Rebuilding a Mast Step
On a 30 Foot MK I

by Andrew R. White


My approach to rebuilding the mast step is probably overkill, but I know it will olutlast me and I won't have to worry about it sagging. The total cost in supplies is approximately $100-$120 depending on your supply of tools, etc.

The supports are made out of 1/4"GP03 fiberglass boards laminated to the original step thickness.

First, measure and mark where the original mast step is. Use the gap between the cabin sole and the top of the supports for reference.

A reciprocating saw will come in extremely handy for removing the mast step. If the tabbing and supports are rotted enough, make two simple cuts down the middle of the supports in the shape of a "V". Once you have made the cuts, you can take each support out in three pieces. Underneath the support is some epoxy putty that will generally remain intact. Leave the putty in place to use as the new base. The old tabbing can be ground off with a "Dremel" tool or simply pulled off. In some cases, the tabbing is not wetted out very well so it will peel off in most places.

Once all the tabbing has been removed, the areas that will be used as gluing surfaces should be cleaned with acetone and roughened up.

Take the old step pieces and place them on plywood to trace out templates. Once you have the templates that fit they can be used to make the fiberglass boards. You need a piece of GP03 fiberglass board approximately 4'x3'. This is available from your local plastics suppler for about $65.00. This is a polyester resin based board. The bow and stern supports are made out of 6 pieces each making a thickness of 1 1/2". The middle support is made from 8 pieces for a thickness of 2". Laminate the boards at home and sand smooth the gluing surfaces and top surface if any glue oozed out during the process. As seen in the photo below, stainless through bolts have been added for extra strength but are probably not needed. The supports can be made a few inches wider that the sole opening since you can drop and twist them into position. Install them in this order -- bow, stern then middle.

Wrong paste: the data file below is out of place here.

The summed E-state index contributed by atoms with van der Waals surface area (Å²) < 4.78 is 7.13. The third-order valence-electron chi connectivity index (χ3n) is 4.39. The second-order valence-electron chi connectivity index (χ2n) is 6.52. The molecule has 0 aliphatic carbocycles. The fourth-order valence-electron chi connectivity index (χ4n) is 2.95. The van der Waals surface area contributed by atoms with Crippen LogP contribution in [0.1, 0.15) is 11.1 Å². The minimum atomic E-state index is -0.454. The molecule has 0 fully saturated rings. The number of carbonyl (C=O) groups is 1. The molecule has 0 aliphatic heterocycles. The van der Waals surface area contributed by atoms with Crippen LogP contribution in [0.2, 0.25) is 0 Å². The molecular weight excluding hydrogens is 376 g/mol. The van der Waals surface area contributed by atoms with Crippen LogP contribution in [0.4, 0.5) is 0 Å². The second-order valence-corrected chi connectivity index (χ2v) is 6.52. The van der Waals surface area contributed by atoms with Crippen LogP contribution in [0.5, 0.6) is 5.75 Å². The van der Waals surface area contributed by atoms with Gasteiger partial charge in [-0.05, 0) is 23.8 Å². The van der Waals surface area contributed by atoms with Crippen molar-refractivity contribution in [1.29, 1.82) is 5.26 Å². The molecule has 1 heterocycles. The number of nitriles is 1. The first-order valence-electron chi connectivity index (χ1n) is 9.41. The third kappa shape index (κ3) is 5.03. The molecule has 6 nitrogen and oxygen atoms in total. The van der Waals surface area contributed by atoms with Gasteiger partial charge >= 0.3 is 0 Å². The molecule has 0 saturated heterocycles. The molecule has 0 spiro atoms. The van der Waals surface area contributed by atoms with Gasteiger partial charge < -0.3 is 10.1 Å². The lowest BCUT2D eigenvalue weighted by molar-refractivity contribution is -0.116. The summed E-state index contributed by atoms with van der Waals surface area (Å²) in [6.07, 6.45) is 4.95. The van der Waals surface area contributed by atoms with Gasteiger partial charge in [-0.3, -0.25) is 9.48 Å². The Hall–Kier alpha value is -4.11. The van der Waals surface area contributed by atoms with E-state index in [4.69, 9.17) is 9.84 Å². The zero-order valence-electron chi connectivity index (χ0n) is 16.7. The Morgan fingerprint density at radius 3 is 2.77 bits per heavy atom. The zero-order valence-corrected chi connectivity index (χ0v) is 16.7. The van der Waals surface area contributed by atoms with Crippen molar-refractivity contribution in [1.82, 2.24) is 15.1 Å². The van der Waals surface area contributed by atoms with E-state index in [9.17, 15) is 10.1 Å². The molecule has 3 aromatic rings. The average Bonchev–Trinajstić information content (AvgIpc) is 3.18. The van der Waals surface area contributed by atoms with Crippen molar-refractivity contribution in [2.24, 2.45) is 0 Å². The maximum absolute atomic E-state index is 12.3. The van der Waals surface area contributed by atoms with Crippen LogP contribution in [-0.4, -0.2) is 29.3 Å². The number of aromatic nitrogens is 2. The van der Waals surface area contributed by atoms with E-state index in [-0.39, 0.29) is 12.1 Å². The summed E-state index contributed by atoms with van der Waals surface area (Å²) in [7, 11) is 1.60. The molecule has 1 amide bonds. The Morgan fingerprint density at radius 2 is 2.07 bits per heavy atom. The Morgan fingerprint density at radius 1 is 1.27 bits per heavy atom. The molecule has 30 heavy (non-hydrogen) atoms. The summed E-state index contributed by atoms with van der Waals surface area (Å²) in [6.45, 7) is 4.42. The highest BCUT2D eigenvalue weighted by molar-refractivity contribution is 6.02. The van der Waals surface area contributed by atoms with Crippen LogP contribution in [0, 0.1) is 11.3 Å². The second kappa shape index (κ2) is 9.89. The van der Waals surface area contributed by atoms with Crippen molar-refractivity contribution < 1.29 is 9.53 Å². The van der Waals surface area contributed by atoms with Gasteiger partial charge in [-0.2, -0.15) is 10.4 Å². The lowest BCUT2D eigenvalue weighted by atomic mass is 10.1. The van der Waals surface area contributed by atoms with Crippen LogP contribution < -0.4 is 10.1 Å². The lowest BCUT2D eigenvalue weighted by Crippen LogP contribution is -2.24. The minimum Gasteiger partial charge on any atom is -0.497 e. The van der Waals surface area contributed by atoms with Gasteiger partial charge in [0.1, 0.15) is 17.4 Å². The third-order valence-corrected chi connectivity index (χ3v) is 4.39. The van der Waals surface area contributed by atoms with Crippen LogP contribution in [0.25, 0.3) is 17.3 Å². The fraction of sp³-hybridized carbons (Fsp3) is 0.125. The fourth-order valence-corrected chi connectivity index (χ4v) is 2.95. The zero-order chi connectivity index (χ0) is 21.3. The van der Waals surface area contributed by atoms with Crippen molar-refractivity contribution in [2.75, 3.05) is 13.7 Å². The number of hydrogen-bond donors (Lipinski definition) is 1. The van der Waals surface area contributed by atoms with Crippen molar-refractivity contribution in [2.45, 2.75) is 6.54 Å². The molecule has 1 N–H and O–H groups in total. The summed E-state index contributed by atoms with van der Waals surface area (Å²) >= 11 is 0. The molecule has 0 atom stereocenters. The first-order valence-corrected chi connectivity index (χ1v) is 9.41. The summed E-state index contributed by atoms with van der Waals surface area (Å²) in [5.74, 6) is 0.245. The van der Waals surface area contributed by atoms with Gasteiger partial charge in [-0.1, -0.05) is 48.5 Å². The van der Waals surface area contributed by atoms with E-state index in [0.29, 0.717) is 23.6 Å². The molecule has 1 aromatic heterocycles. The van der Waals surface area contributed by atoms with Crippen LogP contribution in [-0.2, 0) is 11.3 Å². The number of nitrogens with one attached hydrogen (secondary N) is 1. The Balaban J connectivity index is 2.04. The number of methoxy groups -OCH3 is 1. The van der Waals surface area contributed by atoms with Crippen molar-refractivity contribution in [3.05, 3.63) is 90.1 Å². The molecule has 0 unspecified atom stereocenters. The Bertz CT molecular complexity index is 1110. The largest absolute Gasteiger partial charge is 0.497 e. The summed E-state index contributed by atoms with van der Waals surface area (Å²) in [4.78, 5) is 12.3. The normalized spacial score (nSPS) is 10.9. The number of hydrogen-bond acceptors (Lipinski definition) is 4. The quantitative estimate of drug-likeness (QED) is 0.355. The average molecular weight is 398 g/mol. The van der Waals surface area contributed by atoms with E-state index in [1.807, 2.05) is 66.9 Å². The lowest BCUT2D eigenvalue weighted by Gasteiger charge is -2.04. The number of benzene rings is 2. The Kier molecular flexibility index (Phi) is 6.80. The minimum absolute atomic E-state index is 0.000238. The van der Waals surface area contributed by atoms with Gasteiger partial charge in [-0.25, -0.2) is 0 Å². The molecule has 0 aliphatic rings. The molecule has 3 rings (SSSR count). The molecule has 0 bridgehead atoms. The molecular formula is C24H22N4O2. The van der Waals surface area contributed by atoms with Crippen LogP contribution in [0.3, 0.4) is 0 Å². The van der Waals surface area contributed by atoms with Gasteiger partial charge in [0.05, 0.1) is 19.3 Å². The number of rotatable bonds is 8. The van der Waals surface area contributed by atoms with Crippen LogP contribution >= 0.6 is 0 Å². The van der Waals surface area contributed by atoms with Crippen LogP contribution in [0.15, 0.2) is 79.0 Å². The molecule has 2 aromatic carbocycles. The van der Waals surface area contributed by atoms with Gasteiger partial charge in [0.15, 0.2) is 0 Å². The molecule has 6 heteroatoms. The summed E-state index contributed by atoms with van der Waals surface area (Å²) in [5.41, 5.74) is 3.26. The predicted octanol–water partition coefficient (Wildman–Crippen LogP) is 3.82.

Use West System exposy with the high compression filler for gluing them into position. The filler will work out nice to fill any voids in the original putty job. Once glued into position, tab them about three times each side.

Plane the bottom of the wooden plate that the aluminum casting sits on. Then laminate a piece of oak to the bottom to make up the difference. In some cases, the board may be soft on the bottom side only, so a total relacement may not be necessary. Use the wooden board as a template for drilling the holes into the new step. Drill and tap for 1/4"x20 screws directly into the fiberglass supports. This should provide all the strength needed. If the threads strip, epoxy in threaded inserts.